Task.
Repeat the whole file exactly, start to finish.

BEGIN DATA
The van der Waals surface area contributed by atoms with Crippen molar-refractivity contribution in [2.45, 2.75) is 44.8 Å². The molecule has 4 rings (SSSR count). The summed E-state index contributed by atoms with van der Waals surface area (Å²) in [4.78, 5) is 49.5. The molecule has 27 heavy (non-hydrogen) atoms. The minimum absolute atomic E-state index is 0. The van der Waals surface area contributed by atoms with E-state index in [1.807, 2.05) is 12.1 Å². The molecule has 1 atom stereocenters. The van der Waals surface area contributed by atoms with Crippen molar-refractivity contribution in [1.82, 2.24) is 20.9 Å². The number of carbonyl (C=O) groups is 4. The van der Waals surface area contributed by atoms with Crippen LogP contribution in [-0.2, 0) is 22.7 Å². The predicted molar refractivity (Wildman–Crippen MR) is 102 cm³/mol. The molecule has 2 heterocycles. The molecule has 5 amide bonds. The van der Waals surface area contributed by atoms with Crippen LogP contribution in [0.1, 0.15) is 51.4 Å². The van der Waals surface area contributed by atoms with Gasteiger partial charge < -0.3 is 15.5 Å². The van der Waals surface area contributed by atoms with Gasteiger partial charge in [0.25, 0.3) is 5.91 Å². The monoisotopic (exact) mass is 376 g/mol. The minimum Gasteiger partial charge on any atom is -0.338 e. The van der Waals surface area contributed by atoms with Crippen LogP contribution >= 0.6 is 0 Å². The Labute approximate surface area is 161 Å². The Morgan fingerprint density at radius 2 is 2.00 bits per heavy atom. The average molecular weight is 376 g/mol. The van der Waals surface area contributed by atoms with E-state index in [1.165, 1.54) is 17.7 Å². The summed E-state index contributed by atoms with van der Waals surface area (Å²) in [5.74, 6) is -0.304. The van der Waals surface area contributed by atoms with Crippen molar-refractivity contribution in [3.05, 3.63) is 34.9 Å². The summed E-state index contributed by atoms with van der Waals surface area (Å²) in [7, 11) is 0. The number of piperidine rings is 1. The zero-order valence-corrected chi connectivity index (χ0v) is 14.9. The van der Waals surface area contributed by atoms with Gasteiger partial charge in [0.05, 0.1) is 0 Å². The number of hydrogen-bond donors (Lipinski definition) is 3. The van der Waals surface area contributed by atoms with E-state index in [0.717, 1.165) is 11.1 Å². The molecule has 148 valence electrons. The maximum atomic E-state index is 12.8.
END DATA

The van der Waals surface area contributed by atoms with Crippen molar-refractivity contribution in [2.45, 2.75) is 44.8 Å². The molecule has 4 rings (SSSR count). The summed E-state index contributed by atoms with van der Waals surface area (Å²) in [4.78, 5) is 49.5. The molecule has 27 heavy (non-hydrogen) atoms. The minimum absolute atomic E-state index is 0. The van der Waals surface area contributed by atoms with E-state index in [1.807, 2.05) is 12.1 Å². The molecule has 1 atom stereocenters. The van der Waals surface area contributed by atoms with Crippen molar-refractivity contribution in [1.82, 2.24) is 20.9 Å². The number of carbonyl (C=O) groups is 4. The van der Waals surface area contributed by atoms with Crippen LogP contribution in [-0.2, 0) is 22.7 Å². The predicted molar refractivity (Wildman–Crippen MR) is 102 cm³/mol. The molecule has 2 heterocycles. The molecule has 5 amide bonds. The van der Waals surface area contributed by atoms with Crippen LogP contribution in [0.1, 0.15) is 51.4 Å². The van der Waals surface area contributed by atoms with Gasteiger partial charge < -0.3 is 15.5 Å². The van der Waals surface area contributed by atoms with Gasteiger partial charge in [0.25, 0.3) is 5.91 Å². The monoisotopic (exact) mass is 376 g/mol. The minimum Gasteiger partial charge on any atom is -0.338 e. The van der Waals surface area contributed by atoms with Crippen LogP contribution >= 0.6 is 0 Å². The Labute approximate surface area is 161 Å². The Morgan fingerprint density at radius 2 is 2.00 bits per heavy atom. The average molecular weight is 376 g/mol. The van der Waals surface area contributed by atoms with E-state index in [1.165, 1.54) is 17.7 Å². The summed E-state index contributed by atoms with van der Waals surface area (Å²) in [5.74, 6) is -0.304. The van der Waals surface area contributed by atoms with Crippen molar-refractivity contribution in [3.05, 3.63) is 34.9 Å². The summed E-state index contributed by atoms with van der Waals surface area (Å²) in [7, 11) is 0. The number of piperidine rings is 1. The zero-order valence-corrected chi connectivity index (χ0v) is 14.9. The van der Waals surface area contributed by atoms with Gasteiger partial charge in [0.05, 0.1) is 0 Å². The number of hydrogen-bond donors (Lipinski definition) is 3. The van der Waals surface area contributed by atoms with E-state index in [0.717, 1.165) is 11.1 Å². The molecule has 148 valence electrons. The maximum atomic E-state index is 12.8.